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US proposes net neutrality rules
The US has proposed new rules that would require internet firms to respect the principle of "network neutrality".
The head of the Federal Communications Commission (FCC) said that "all web traffic should be treated equally".
The new rules are intended to prevent firms throttling bandwidth-sapping web traffic such as streaming video.
Networks on both sides of the Atlantic have long argued for a two-tier system, where those that can pay are given priority over those that cannot.
"There are few goals more essential in the communications landscape than preserving and maintaining an open and robust internet," FCC chairman Julius Genachowski said in a speech at the Brookings Institution, a Washington think tank.
"It is vital that the internet continue to be an engine of innovation, economic growth, competition and democratic engagement."
It is the first time that the Chairman has spoken out on the issue since being appointed in June.
He proposed two new rules to guide the FCC's approach to network neutrality.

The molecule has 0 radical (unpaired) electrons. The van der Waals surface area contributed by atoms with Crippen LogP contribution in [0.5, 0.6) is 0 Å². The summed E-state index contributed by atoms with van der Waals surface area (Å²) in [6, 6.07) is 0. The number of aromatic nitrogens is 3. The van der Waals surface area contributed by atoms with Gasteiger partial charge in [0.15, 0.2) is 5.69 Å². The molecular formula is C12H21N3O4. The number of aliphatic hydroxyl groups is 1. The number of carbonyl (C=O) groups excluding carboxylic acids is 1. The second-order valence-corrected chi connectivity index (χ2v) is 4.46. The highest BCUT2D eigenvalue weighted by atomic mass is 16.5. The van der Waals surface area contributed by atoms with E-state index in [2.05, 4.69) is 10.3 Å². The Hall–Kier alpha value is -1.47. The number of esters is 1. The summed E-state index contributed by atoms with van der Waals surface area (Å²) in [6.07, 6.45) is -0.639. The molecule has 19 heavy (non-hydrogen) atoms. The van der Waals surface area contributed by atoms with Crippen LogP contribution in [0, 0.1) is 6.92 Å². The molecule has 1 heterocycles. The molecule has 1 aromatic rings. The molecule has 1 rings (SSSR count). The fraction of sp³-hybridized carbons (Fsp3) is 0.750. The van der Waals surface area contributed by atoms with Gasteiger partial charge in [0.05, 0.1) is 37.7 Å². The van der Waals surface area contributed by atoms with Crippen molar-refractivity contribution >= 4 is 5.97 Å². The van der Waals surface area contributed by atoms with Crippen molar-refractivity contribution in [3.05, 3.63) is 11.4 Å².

The first would prevent internet service providers (ISPs) from discriminating against bandwidth-intensive web-content and applications by slowing or blocking it.
"They cannot block or degrade lawful traffic over their networks, or pick winners by favouring some content or applications over others in the connection to subscribers' homes," he said.
"Nor can they disfavor an Internet service just because it competes with a similar service offered by that broadband provider."
The second would mean that ISPs would have to be more transparent about how they manage network traffic.
The two new rules join four previous guiding principles of the FCC, which state that all consumers must be able to access "lawful" content, applications, and services, and attach non-harmful devices to the network.
"I believe the FCC must be a smart cop on the beat preserving a free and open internet," Mr Genachowski said.
"This is not about government regulation of the internet," he added. "It's about fair rules of the road for companies that control access to the internet."
President Barack Obama backed the concept of network neutrality in the presidential race. It also has the support of large companies such as Google, eBay and Amazon.
However, telecommunications firms on both sides of the Atlantic argue that carrying high-bandwidth content, such as video, puts an extra burden on their networks and costs them money.
They argue the cost should, in part, be borne by the websites or the consumers.
The new rules will be formally proposed at a meeting in October.